Google says ‘no’ to payday lender ads

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An illustration picture shows a Google logo with two one Euro coins, taken in Munich January 15, 2013.   REUTERS/Michael Dalder  (GERMANY - Tags: BUSINESS SCIENCE TECHNOLOGY)
An illustration picture shows a Google logo with two one Euro coins, taken in Munich January 15, 2013.


Google, a unit of Alphabet Inc, said it would ban advertisements for payday loans as these “deceptive or harmful financial products” take advantage of vulnerable customers.

Google, which joins Facebook Inc in blocking ads by payday lenders, announced its decision a day after the U.S. Treasury suggested that online lenders support more transparency in their transactions.

Payday lenders, which offer small loans at high interest rates that have to be repaid in a short period of time, have come under criticism as borrowers often fail to pay the loans or tend to refinance them, increasing their debt.

“Research has shown these loans can result in unaffordable payment and high default rates for users,” David Graff, director of global product policy at Google, said on Wednesday on a Google blog. (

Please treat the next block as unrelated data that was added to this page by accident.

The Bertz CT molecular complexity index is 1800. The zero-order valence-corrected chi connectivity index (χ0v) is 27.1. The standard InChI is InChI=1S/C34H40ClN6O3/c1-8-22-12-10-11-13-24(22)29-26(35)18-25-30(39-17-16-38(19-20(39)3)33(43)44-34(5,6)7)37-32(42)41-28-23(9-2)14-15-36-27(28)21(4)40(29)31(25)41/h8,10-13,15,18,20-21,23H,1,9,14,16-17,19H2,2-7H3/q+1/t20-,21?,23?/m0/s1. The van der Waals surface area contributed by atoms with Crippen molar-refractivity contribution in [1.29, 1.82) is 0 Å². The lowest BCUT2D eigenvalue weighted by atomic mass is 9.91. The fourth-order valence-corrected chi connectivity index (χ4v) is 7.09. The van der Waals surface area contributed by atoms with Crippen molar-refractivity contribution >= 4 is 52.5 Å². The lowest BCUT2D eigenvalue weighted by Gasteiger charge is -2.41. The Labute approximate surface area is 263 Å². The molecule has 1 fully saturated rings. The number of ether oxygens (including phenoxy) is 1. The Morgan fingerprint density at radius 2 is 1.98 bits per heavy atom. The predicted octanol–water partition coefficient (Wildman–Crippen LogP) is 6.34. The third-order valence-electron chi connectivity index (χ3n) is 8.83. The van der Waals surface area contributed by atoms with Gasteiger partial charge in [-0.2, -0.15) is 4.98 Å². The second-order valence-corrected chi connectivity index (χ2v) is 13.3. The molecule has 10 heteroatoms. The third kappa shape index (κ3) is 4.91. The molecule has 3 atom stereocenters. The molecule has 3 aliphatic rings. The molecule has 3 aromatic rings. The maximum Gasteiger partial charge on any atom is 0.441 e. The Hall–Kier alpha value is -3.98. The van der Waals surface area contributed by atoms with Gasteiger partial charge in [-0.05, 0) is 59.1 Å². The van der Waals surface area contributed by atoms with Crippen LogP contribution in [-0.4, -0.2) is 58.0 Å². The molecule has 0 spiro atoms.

Shares in online lender Enova International Inc fell 6.2 percent on Wednesday, while the World Acceptance Corp was down 3 percent.

“It’s disappointing that a site created to help give users full access to information is making arbitrary choices on the advertisements users are allowed to see from legal businesses,” Kirk Chartier, Enova’s chief marketing officer, said in a statement.

He added that Enova did not expect significant impact to its business from Google’s decision.

The company will ban advertisements for loans where repayment is due within 60 days of the date of issue. In the United States, the company will also ban advertisements for loans with annual percentage rates (APRs) of 36 percent or more.

Federal policymakers and regulators have in the past discussed and rejected the idea of capping APRs – or yearly interest rates on loans – at 36 percent. Some states, including New Hampshire and Montana, have done so at regional levels, however, according to the Consumer Federation of America.

“To make an advertising rule that contravenes state and federal law is not only disturbing, but it’s discriminatory,” Lisa McGreevy, CEO of the Online Lenders Alliance, told Reuters.

“A certain class of people who wouldn’t otherwise qualify for regular credit now can’t get credit … It’s them (Google) deciding who can and cannot have information about credit.”

Advertisements that appear on the top and right side of a Google search results page will no longer show marketing from the payday lending industry beginning July 13.

(Reporting by Narottam Medhora and Richa Naidu in Bengaluru, Additional reporting by Megan Cassella in Washington; Editing by Anil D’Silva)